• Does the description of the desert iguana help you to picture what it looks like? Can you explain how?
  • The word ‘beacon’ is closest in meaning to….
  • Why do animals regularly scent-mark territory?
  • The word ‘disputes’ is closest in meaning to….
  • How have male howler monkeys adapted to their role in the troop?
  • With a partner, choose another title for this chapter?


  • How many times a day can a bird sing their song?
  • Why do different birds have different songs?
  • Find a word on this page that means the same as trespassers.


Put the actions of the male lyrebird in order by numbering them 1 to 5. One has been done for you.

  Raises his lacy feathers above his head
  Begins to sing a complicated song by copying up to twenty different sounds
1 Builds a flattened circle of earth and uses it as a stage
  He begins to shimmy and jump about so his feathers shake about
  Performs for hours on end and can attract six different females birds to each show



Use the information from this page to complete this table to show how other animals attract their mate.

Animal What does it do to attract a mate?
Male blue bird-of-paradise



  Inflate throat pouches and stick out their feathers

Male humpback whales





Flash their wings


  • Why do elephant-nose fish have to use electricity to find a mate?
  • How does the description of the stink bug help you to understand its size?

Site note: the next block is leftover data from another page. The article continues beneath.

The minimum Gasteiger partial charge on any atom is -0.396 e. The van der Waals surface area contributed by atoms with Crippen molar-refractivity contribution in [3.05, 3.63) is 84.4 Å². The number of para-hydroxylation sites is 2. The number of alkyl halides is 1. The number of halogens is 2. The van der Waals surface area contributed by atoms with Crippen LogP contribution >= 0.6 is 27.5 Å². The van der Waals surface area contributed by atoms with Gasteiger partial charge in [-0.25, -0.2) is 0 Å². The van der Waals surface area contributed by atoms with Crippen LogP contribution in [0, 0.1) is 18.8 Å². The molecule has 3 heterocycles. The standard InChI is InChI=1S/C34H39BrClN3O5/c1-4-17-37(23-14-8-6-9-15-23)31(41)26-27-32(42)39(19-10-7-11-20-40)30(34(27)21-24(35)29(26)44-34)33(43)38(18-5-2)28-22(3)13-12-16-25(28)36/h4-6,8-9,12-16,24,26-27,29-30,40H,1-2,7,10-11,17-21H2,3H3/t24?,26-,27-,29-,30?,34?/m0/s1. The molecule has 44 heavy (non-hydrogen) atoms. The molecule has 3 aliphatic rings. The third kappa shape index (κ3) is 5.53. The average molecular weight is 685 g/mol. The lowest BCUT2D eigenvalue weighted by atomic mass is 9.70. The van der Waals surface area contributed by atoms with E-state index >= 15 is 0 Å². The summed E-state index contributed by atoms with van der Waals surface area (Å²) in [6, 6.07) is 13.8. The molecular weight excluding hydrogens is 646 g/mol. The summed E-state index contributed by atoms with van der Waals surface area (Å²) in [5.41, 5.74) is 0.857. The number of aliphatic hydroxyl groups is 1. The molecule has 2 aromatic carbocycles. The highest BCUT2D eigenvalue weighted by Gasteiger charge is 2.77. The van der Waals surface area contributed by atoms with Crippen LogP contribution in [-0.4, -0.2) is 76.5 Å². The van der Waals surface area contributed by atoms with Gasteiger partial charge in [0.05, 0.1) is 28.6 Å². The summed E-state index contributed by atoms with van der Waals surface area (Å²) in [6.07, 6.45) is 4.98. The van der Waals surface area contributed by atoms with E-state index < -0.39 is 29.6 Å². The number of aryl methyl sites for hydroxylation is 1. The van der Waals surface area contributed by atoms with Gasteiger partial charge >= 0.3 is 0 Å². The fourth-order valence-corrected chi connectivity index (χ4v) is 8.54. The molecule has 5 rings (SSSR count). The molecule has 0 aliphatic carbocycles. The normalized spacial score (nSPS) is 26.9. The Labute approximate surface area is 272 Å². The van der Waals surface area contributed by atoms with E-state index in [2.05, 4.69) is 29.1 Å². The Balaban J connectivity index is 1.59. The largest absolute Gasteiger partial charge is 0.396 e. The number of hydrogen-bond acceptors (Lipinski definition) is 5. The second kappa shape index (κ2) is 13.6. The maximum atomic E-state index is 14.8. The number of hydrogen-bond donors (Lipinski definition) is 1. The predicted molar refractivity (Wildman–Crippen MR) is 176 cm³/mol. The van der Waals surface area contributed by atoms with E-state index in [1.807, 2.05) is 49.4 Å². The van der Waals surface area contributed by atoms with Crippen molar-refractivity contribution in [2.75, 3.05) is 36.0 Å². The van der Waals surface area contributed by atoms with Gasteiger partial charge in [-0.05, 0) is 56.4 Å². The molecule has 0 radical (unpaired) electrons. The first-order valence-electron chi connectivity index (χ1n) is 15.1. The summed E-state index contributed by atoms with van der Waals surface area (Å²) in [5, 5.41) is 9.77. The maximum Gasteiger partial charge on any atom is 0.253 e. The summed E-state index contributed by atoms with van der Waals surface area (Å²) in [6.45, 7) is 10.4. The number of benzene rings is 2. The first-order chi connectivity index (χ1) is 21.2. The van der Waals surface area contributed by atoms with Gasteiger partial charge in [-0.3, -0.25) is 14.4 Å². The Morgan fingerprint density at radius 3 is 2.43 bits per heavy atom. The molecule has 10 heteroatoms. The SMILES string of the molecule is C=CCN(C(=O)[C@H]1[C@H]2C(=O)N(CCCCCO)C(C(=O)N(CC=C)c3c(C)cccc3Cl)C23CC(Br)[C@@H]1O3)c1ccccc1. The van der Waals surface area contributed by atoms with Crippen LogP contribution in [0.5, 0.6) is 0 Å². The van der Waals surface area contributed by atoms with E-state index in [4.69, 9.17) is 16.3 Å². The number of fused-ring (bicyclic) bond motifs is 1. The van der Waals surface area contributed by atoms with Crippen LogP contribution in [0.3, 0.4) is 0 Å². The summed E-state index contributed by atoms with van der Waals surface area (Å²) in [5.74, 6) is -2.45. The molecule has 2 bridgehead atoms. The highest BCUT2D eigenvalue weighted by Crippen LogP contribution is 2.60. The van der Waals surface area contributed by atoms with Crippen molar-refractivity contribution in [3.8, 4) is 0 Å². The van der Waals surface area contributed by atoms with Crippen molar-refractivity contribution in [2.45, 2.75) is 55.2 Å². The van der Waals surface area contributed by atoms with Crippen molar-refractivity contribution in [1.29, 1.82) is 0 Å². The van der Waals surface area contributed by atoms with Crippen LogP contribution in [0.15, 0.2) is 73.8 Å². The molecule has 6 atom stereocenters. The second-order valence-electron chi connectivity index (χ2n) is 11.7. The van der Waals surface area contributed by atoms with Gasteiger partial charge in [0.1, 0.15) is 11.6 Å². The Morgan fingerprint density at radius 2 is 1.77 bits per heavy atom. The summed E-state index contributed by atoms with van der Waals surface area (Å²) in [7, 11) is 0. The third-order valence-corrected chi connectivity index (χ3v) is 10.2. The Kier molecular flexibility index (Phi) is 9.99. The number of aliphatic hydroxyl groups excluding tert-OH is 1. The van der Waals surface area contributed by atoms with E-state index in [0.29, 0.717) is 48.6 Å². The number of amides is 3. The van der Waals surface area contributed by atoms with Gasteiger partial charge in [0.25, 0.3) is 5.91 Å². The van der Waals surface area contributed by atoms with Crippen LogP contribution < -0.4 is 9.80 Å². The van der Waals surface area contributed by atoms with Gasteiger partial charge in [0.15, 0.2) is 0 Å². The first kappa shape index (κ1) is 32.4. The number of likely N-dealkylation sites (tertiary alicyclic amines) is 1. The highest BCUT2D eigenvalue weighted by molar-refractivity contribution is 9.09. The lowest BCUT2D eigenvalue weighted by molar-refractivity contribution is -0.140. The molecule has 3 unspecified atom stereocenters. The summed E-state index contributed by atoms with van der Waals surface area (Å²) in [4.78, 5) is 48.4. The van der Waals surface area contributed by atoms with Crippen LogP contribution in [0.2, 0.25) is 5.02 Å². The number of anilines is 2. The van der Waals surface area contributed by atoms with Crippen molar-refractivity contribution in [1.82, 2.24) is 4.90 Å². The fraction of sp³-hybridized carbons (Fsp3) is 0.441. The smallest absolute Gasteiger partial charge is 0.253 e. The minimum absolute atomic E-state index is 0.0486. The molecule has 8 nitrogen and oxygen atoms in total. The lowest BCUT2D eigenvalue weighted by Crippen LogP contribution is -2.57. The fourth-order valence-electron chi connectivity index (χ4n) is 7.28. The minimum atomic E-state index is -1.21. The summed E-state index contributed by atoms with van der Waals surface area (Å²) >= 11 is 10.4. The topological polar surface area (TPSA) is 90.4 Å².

• Can you explain the phrase, ‘they home in on each other!’ to a partner.?


  • How do crickets make sounds?
  • How is the mole cricket’s burrow like a trumpet?
  • Discuss with a partner any interesting facts have you learned about sound on this page?
  • Look at the illustration at the bottom of the page. What do you notice?


  • Find a group of words that show seahorses work well together.
  • What is special about the reproductive cycle of a seahorse?
  • Why do you think this chapter is called ‘happy families’?
  • What is a baby seahorse called?
  • How would you explain the relationship between male and female seahorses to someone younger than yourself?
  • Is it unusual for male animals or humans to look after babies? Why do you think that?


  • What can you find out about the life cycle of a crocodile?
  • How are crocodile eggs kept safe?
  • Can you find an example of where the author has used humour on these pages? Is it successful?
  • Look at the picture of the crocodiles. What does it show? Why has the author decided to use it?
  • What is the most important message a baby needs to give their parents?
  • Look at the diagram of the bats. How has the author tried to engage the reader?
  • Find a group of words on page 23 that suggests the Antarctic is a harsh environment.


  • How do you think the author feels about chaffinches?
  • How do we know that chaffinches are hard-working? What evidence can you find to support your ideas?
  • What does the word ‘composition’ mean? Does it sound like any other words you know?


  • Look at the diagram on page 26. How is it different to a traditional, non-fiction diagram? How is it the same?
  • What are pheromones? How do colonies of bees rely on them and use them?
  • Find and copy a phrase which shows that a bee colony is well organised.